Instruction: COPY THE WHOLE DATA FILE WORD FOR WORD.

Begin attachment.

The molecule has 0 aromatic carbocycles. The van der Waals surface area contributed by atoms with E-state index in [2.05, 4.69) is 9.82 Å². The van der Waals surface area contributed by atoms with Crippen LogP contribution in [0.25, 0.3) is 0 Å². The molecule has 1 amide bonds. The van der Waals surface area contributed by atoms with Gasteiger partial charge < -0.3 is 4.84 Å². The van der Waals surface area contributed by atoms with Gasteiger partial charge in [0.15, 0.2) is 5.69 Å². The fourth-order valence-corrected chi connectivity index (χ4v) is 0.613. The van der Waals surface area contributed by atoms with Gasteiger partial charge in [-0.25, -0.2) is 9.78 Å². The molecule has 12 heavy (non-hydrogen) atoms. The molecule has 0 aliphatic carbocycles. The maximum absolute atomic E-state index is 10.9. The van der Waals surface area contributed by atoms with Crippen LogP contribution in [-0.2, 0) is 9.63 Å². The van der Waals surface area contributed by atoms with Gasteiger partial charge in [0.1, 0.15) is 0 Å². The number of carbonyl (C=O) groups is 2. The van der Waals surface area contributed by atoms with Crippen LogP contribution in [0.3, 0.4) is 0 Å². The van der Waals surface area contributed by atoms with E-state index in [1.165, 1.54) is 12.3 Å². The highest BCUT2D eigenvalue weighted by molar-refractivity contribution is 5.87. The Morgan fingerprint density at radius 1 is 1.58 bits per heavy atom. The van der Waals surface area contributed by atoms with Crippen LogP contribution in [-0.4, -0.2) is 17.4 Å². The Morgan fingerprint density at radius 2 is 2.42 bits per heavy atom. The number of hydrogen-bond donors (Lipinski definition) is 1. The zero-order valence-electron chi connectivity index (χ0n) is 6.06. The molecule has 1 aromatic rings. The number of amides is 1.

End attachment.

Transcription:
The molecule has 0 aromatic carbocycles. The van der Waals surface area contributed by atoms with E-state index in [2.05, 4.69) is 9.82 Å². The van der Waals surface area contributed by atoms with Crippen LogP contribution in [0.25, 0.3) is 0 Å². The molecule has 1 amide bonds. The van der Waals surface area contributed by atoms with Gasteiger partial charge < -0.3 is 4.84 Å². The van der Waals surface area contributed by atoms with Gasteiger partial charge in [0.15, 0.2) is 5.69 Å². The fourth-order valence-corrected chi connectivity index (χ4v) is 0.613. The van der Waals surface area contributed by atoms with Gasteiger partial charge in [-0.25, -0.2) is 9.78 Å². The molecule has 12 heavy (non-hydrogen) atoms. The molecule has 0 aliphatic carbocycles. The maximum absolute atomic E-state index is 10.9. The van der Waals surface area contributed by atoms with Crippen LogP contribution in [-0.2, 0) is 9.63 Å². The van der Waals surface area contributed by atoms with Gasteiger partial charge in [0.1, 0.15) is 0 Å². The number of carbonyl (C=O) groups is 2. The van der Waals surface area contributed by atoms with Crippen LogP contribution in [0.3, 0.4) is 0 Å². The van der Waals surface area contributed by atoms with E-state index in [1.165, 1.54) is 12.3 Å². The highest BCUT2D eigenvalue weighted by molar-refractivity contribution is 5.87. The Morgan fingerprint density at radius 1 is 1.58 bits per heavy atom. The van der Waals surface area contributed by atoms with Crippen LogP contribution in [-0.4, -0.2) is 17.4 Å². The Morgan fingerprint density at radius 2 is 2.42 bits per heavy atom. The number of hydrogen-bond donors (Lipinski definition) is 1. The zero-order valence-electron chi connectivity index (χ0n) is 6.06. The molecule has 1 aromatic rings. The number of amides is 1.